This paper is about a special version of PDL, proposed by Marcus Kracht, for reasoning about sibling ordered trees. It has four basic programs corresponding to the child, parent, left- and right-sibling relations in such trees. The original motivation for this language is rooted in the field of model-theoretic syntax. Motivated by recent developments in the area of semi-structured data, and, especially, in the field of query languages for XML (eXtensible Markup Language) documents, we revisit the language. This renewed interest comes with a special focus on complexity and expressivity aspects of the language, aspects that have so far largely been ignored. We survey and derive complexity results, and spend most of the paper on the most important open question concerning the language: what is its expressive power? We approach this question from two angles: Which first-order properties can be expressed? And which second-order properties? While we are still some way from definitive answers to these questions, we discuss two first-order fragments of the PDL language for ordered trees, and show how the language can be used to express some typical (second-order) problems, like the boolean circuit and the frontier problem.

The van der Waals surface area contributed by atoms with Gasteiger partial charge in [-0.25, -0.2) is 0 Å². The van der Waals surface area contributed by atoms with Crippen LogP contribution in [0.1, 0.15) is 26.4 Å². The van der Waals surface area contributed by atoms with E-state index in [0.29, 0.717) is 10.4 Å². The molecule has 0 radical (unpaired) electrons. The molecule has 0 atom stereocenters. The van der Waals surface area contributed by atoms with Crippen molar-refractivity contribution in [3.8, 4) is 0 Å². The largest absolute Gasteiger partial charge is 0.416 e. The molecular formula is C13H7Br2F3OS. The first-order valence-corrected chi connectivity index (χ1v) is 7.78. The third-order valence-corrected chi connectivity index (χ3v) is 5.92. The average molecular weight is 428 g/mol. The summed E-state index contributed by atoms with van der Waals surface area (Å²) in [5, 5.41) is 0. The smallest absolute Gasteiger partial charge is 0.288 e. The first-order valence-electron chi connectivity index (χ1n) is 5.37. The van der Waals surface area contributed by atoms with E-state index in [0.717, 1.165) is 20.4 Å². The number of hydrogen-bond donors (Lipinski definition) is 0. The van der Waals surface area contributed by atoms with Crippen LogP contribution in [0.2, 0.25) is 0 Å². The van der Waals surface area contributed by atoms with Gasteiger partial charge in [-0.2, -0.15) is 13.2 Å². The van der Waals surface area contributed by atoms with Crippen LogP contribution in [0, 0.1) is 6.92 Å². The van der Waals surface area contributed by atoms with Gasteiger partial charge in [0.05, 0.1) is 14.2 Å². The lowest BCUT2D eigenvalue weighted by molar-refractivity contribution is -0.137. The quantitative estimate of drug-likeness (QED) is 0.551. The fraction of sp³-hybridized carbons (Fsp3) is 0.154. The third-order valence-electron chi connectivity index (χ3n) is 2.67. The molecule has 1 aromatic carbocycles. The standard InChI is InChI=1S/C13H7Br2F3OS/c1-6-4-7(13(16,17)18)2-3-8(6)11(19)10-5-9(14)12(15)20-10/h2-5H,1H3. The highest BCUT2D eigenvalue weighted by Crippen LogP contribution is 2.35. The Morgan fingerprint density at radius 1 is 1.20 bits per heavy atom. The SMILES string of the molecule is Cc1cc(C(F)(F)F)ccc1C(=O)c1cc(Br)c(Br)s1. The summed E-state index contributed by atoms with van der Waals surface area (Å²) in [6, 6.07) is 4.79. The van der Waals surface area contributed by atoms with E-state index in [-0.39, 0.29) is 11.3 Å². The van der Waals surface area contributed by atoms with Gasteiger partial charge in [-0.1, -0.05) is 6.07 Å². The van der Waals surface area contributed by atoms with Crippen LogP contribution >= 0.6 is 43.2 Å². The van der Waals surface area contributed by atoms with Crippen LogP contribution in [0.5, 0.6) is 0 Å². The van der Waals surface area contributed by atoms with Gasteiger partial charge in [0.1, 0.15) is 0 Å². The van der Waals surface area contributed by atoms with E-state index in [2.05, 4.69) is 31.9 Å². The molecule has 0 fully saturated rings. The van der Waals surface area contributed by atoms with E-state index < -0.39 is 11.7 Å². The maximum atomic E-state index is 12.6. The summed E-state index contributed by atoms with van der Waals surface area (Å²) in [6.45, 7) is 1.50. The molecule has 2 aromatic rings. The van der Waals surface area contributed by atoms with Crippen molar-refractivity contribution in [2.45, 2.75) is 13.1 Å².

- Ordered trees